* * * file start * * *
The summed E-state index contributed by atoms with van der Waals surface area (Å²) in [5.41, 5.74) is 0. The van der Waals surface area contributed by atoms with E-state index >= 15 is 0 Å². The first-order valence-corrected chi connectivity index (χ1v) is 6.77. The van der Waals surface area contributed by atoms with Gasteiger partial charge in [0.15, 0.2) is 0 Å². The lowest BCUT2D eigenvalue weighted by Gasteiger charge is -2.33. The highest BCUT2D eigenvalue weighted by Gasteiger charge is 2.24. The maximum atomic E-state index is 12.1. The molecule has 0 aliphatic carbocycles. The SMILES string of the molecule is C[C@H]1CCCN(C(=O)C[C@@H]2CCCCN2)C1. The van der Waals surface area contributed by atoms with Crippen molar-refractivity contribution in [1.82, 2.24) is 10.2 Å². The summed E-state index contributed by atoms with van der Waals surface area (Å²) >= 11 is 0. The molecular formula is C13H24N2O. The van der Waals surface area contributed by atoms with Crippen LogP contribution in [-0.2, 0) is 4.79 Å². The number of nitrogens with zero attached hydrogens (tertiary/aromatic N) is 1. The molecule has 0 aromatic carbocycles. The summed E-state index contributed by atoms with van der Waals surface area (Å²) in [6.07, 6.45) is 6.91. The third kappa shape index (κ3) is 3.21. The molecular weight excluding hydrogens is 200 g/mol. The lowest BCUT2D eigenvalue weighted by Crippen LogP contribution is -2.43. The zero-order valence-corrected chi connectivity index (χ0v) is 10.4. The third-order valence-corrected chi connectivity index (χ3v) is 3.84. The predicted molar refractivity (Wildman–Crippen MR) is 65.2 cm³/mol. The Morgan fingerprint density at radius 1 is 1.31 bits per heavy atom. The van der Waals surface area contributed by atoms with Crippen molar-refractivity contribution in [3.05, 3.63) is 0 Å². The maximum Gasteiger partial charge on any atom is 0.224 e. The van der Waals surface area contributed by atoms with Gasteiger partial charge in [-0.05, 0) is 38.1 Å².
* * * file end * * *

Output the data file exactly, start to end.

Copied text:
The summed E-state index contributed by atoms with van der Waals surface area (Å²) in [5.41, 5.74) is 0. The van der Waals surface area contributed by atoms with E-state index >= 15 is 0 Å². The first-order valence-corrected chi connectivity index (χ1v) is 6.77. The van der Waals surface area contributed by atoms with Gasteiger partial charge in [0.15, 0.2) is 0 Å². The lowest BCUT2D eigenvalue weighted by Gasteiger charge is -2.33. The highest BCUT2D eigenvalue weighted by Gasteiger charge is 2.24. The maximum atomic E-state index is 12.1. The molecule has 0 aliphatic carbocycles. The SMILES string of the molecule is C[C@H]1CCCN(C(=O)C[C@@H]2CCCCN2)C1. The van der Waals surface area contributed by atoms with Crippen molar-refractivity contribution in [1.82, 2.24) is 10.2 Å². The summed E-state index contributed by atoms with van der Waals surface area (Å²) >= 11 is 0. The molecular formula is C13H24N2O. The van der Waals surface area contributed by atoms with Crippen LogP contribution in [-0.2, 0) is 4.79 Å². The number of nitrogens with zero attached hydrogens (tertiary/aromatic N) is 1. The molecule has 0 aromatic carbocycles. The summed E-state index contributed by atoms with van der Waals surface area (Å²) in [6.07, 6.45) is 6.91. The third kappa shape index (κ3) is 3.21. The molecular weight excluding hydrogens is 200 g/mol. The lowest BCUT2D eigenvalue weighted by Crippen LogP contribution is -2.43. The zero-order valence-corrected chi connectivity index (χ0v) is 10.4. The third-order valence-corrected chi connectivity index (χ3v) is 3.84. The predicted molar refractivity (Wildman–Crippen MR) is 65.2 cm³/mol. The Morgan fingerprint density at radius 1 is 1.31 bits per heavy atom. The van der Waals surface area contributed by atoms with Crippen molar-refractivity contribution in [3.05, 3.63) is 0 Å². The maximum Gasteiger partial charge on any atom is 0.224 e. The van der Waals surface area contributed by atoms with Gasteiger partial charge in [-0.05, 0) is 38.1 Å².